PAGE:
But getting people to play, or at least learn about, these unique instruments is a good window into the culture of the countries they hail from, says instructor Tan Qing Lun, 25, who teaches the hulusi.

The name of the instrument, a simpler version of the Chinese flute, comes from the Chinese words hulu, meaning "gourd", and si, meaning "silk" - a nod to the smooth sounds it produces.

The hulusi classes started three years ago with five students, a number that has remained constant. Still, the unique musicality of these instruments is drawing fans.

Take student Noelle Tam, for example. The 22-year-old says the music of the berimbau complements capoeira, which she practises.

She learnt to play the Brazilian instrument at a British school three years ago and practises capoeira at the Capoeira Argola De Ouro here, a group dedicated to the martial art.

She says: "Music creates the energy in capoeira, but by itself, the berimbau is a very spiritual instrument that produces a primitive sound, which is very interesting and pleasing to the ear."

keziatoh@sph.com.sg

BEAT AROUND THE BOX

WHAT IT IS

Cajon: A box-shaped percussion instrument from Peru. To play it, you sit on the drum, which resembles a crate, and reach down to slap the plywood cover with your hands.

WHERE TO LEARN

Beat'abox

A cajon shop and school that offers four modules, from beginner to advanced. Where: Level 4 HubQuarters, *Scape, 2 Orchard Link

When: Class times and dates vary according to modules

Admission: From $100 a month for a four-month course, depending on the module

Info: Call 9616-6542 or go to www.beatabox.com

Kamal Bensra

A freelance cajon instructor who started conducting lessons in 2001 at his home Where: Fernvale Road

When: Class times and dates vary

Admission: From $160 a month for a six-month starter course

Info: Call 9023-3545 or go to www.frolemusic.com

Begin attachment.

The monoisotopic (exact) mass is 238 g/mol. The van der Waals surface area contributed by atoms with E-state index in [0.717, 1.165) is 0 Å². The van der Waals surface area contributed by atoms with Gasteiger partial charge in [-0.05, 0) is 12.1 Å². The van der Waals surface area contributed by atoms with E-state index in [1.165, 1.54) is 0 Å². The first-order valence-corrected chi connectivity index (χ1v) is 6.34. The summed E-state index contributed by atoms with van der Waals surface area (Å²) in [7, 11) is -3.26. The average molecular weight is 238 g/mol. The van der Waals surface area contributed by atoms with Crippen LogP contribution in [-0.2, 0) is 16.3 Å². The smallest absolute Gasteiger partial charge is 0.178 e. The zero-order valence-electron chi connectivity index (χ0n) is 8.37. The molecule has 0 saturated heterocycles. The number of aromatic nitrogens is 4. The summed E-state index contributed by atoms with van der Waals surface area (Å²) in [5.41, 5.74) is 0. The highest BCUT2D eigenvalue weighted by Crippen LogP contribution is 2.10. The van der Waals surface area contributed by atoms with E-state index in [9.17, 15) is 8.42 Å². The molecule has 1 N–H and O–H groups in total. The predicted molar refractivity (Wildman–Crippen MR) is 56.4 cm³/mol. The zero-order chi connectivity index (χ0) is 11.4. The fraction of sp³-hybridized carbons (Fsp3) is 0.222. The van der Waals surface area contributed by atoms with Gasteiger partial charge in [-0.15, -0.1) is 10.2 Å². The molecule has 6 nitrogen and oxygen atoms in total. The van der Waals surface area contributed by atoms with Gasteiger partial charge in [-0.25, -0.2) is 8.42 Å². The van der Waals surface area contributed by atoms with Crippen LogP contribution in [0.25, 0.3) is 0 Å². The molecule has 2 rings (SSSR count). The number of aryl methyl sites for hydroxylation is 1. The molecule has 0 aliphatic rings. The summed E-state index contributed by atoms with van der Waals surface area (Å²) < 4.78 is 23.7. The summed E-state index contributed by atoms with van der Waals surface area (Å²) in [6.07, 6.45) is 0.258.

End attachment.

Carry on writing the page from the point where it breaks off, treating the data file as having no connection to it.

HIGH FIVE

WHAT THEY ARE

Berimbau: A single-string percussion instrument which resembles a crossbow. Players tap the string with a rod while pressing a pebble against the string to alter its pitch. At the same time, they shake a caxixi, a sachet filled with seeds.

Pandeiro: A hand drum that is similar to a tambourine.

Atabaque: A tall, standing drum made of wood and calfskin, with ropes around the drum's body for tuning purposes.

Agogo: Two bells attached in a U-shape frame, which produce high-pitched sounds when hit with a stick.

Reco-reco: A cylindrical wooden piece with ridges on top which produces a scraping sound when a stick is run along it.

WHERE TO LEARN

Brazilian Cultural and Sports Centre

A capoeira school for children and adults that also offers music lessons in accompanying instruments, such as the berimbau and pandeiro.

Where: Horse City, 100 Turf Club Road

When: Saturdays, 3 to 4pm

Admission: $40 a class, or $120 for four classes

Info: Call 6465-8887 or visit www.aqcapoeirasingapore. com

SILKY GOURD-NESS

WHAT IT IS

Hulusi: A reed flute with bamboo pipes set within a gourd.

The instrument, a simpler version of the Chinese flute or dizi, comes from the Chinese words hulu, meaning "gourd", and si, meaning "silk".

The name is derived from the smooth sounds the instrument produces.

WHERE TO LEARN

Eason Enterprises

A music school and shop specialising in traditional Chinese instruments such as the erhu, guzheng and pipa. It introduced the hulusi classes three years ago.

Where: Rochor Centre, 02-612, 1 Rochor Road

When: Dates and times vary, depending on the availability of the studio and teacher and students' requests. Lessons are usually held once a week and last 45 minutes a session.

Admission: $160 to $220 a month, depending on level of progress. There is a one-time, non-refundable registration fee of $15.

Info: Call 9754-3879 or go to www.easonmusicschool.com/hulusi

DRUMMED IN

WHAT IT IS

Djembe: A West African goblet-drum tuned using taut ropes

WHERE TO LEARN

Djembe Singapore

A community of drumming enthusiasts who meet every Saturday for drumming sessions. There are three class levels: beginner, intermediate, and ensemble and performance

Where: Kallang Community Club, 45 Boon Keng Road

When: Saturdays, 1 to 2pm (for introductory level), 2.15 to 3.15pm (for intermediate level) and 3.30 to 4.30pm (ensemble and performance level)

Admission: $30 a session, drum rental costs $10 a session

Info: Go to www.liladrums.com/djembesg

Aleem Rahim

A professional drummer with more than 20 years of experience, Mr Aleem started teaching the djembe five years ago. He teaches individual or group classes at home.

Where: Marine Crescent

When: Class times and dates vary

Admission: $80 a person for a one-hour class

Info: Call 9807-6433